What next?

Our family, with one or two exceptions, considered themselves atheists, but very few people in Poland didn’t celebrate the holiday.  For us, Christmas had nothing to do with the church or Jesus. It was about being together, consuming a lot of calories, laughing at the kids that were nearly unconscious with excitement because there were presents. It took one short phone call – I was only going to ask whether three p.m. was good, or should we arrive earlier or later – to lose all that. I have never seen some of the family members again, those who lived so far away we only ever met on that one occasion. The end of December, however, didn’t get cancelled worldwide to make things easier for me.

Continue reading

The last few years have been filled with deaths of famous artists. I’m only going to list three – Bowie, Prince, George Michael. All three shocked me, because those artists have always been around and I somehow assumed it would never change. Bowie, in particular, had more lives than a cat, how could he just go and…run out? I stayed online for way too long, refreshing forums and news, trying to make some sense out of it. When yesterday I found out that Marie Fredriksson of Roxette has gone I just started crying, listening to my playlists, the albums, Marie’s solo records. She wasn’t a celebrity to me. She was a friend who’s been around for thirty-one years, even if we didn’t talk much.

I was a bullied kid – fat, bespectacled, introverted – before nerds and geeks were invented. I had three companions: my Atari computer, books, and music. Kylie Minogue, sweet and bubbly (especially in the ‘I Should Be So Lucky’ video) was my first imaginary best friend. Marie was my second. The first Roxette song I have ever heard was ‘Dressed For Success’. I didn’t speak or understand English yet and I didn’t know what she was singing, other than ‘success’. She had the weirdest hair ever and a voice so powerful it just sounded like all I wanted to have – self-confidence, strength, joy. When I listen to it today, I realise that similarly to Gwen Stefani’s ‘What You Waiting For’, ‘Dressed For Success’ is an autobiographical song of someone who might feel the fear, but will do it anyway. Yes, ostentatiously it’s about love, but it’s really about success, and it was coming. I didn’t know that. I just knew I loved the song. I was eleven years old and this music was mine.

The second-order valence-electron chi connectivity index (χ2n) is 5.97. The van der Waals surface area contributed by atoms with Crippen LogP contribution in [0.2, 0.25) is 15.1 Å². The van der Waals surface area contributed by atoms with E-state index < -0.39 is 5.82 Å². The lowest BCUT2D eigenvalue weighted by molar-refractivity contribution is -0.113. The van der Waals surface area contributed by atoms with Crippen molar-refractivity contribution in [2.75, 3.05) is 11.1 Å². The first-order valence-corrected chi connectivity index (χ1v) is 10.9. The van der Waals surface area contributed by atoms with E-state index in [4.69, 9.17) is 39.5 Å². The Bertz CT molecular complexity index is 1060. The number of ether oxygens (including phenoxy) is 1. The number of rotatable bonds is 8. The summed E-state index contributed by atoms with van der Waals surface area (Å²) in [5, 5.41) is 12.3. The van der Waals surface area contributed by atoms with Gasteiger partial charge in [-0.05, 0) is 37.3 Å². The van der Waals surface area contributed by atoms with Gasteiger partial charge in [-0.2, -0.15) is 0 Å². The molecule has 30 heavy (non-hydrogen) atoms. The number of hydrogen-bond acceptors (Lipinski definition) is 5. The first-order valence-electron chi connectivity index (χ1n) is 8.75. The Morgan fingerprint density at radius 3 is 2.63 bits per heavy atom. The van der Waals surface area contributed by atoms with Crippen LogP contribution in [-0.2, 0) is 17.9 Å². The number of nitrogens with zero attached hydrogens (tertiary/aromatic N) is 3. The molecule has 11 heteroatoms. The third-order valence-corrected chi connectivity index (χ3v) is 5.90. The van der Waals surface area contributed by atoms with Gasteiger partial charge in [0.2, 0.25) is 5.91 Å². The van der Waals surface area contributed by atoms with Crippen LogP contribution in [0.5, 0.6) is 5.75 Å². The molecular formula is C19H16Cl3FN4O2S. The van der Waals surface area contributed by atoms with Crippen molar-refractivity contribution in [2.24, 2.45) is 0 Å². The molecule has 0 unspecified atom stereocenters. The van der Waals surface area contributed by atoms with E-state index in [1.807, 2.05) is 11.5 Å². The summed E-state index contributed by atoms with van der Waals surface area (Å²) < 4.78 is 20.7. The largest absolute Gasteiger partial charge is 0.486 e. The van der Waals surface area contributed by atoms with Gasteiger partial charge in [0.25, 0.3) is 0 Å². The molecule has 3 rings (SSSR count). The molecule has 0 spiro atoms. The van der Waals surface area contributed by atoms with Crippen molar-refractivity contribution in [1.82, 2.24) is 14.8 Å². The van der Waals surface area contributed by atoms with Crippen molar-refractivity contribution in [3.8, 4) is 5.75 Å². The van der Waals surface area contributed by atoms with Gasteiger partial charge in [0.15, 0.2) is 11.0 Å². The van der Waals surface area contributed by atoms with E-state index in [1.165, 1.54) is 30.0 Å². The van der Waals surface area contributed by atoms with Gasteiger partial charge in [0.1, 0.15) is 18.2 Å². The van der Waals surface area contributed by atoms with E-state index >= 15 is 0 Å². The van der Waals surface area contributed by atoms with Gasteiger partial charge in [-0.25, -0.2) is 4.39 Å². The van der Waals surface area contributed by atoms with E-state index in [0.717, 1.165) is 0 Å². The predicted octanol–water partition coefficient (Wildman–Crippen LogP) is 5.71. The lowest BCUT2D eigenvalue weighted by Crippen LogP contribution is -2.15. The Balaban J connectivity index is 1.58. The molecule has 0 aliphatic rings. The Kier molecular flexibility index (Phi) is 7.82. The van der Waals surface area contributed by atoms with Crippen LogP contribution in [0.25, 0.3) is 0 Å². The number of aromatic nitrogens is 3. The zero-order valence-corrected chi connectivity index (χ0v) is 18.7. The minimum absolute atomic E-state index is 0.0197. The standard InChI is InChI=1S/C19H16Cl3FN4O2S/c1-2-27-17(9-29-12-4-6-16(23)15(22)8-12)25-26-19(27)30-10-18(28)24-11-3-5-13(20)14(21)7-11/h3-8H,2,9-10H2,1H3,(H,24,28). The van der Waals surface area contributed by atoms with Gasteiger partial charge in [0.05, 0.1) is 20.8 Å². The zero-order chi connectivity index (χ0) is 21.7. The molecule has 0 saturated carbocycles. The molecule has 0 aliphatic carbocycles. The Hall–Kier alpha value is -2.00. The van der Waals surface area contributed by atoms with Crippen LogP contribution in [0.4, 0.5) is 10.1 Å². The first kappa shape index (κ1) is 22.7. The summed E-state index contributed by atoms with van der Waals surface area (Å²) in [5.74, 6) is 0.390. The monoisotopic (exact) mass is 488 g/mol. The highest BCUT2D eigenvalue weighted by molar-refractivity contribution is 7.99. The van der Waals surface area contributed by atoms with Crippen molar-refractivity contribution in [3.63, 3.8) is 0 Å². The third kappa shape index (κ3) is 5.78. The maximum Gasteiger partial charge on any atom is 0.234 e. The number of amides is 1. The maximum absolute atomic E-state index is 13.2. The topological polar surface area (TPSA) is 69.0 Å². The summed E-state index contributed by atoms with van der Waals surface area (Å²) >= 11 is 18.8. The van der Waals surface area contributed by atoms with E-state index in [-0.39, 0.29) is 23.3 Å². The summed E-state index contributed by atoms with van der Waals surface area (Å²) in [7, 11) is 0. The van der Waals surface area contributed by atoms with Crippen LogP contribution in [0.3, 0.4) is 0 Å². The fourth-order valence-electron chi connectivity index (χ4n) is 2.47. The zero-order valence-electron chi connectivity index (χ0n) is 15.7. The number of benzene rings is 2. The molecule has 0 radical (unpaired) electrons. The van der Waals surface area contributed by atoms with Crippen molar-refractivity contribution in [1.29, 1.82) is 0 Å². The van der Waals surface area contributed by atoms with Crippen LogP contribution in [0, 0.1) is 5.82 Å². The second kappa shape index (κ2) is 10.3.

A few months later ‘The Look’ arrived and suddenly my personal band wasn’t just mine anymore, because it was the hottest discovery of the year for the entire world – the single charted at #1 in the US and #7 in the UK. They proved themselves right, they dressed for success and the success came. I felt proud. Yes, this proto-hipster muttered to himself, I loved them before they were cool. I didn’t know how soon Roxette would stop being ‘cool’, but I knew that even the kids who bullied me came over, panting in excitement, to ask ‘have you heard about the Rock Set?!’ and they were my best friends for the fifteen minutes it took to copy ‘The Look’ from my cassette tape to theirs. ‘Listen To Your Heart’ duly broke my twelve-year-old heart, but it wasn’t until ‘Dangerous’ that I declared Roxette my new favourite group ever.

Then Joyride came and did a rare thing: sold eleven million copies and, because of that, destroyed Roxette’s career.Continue reading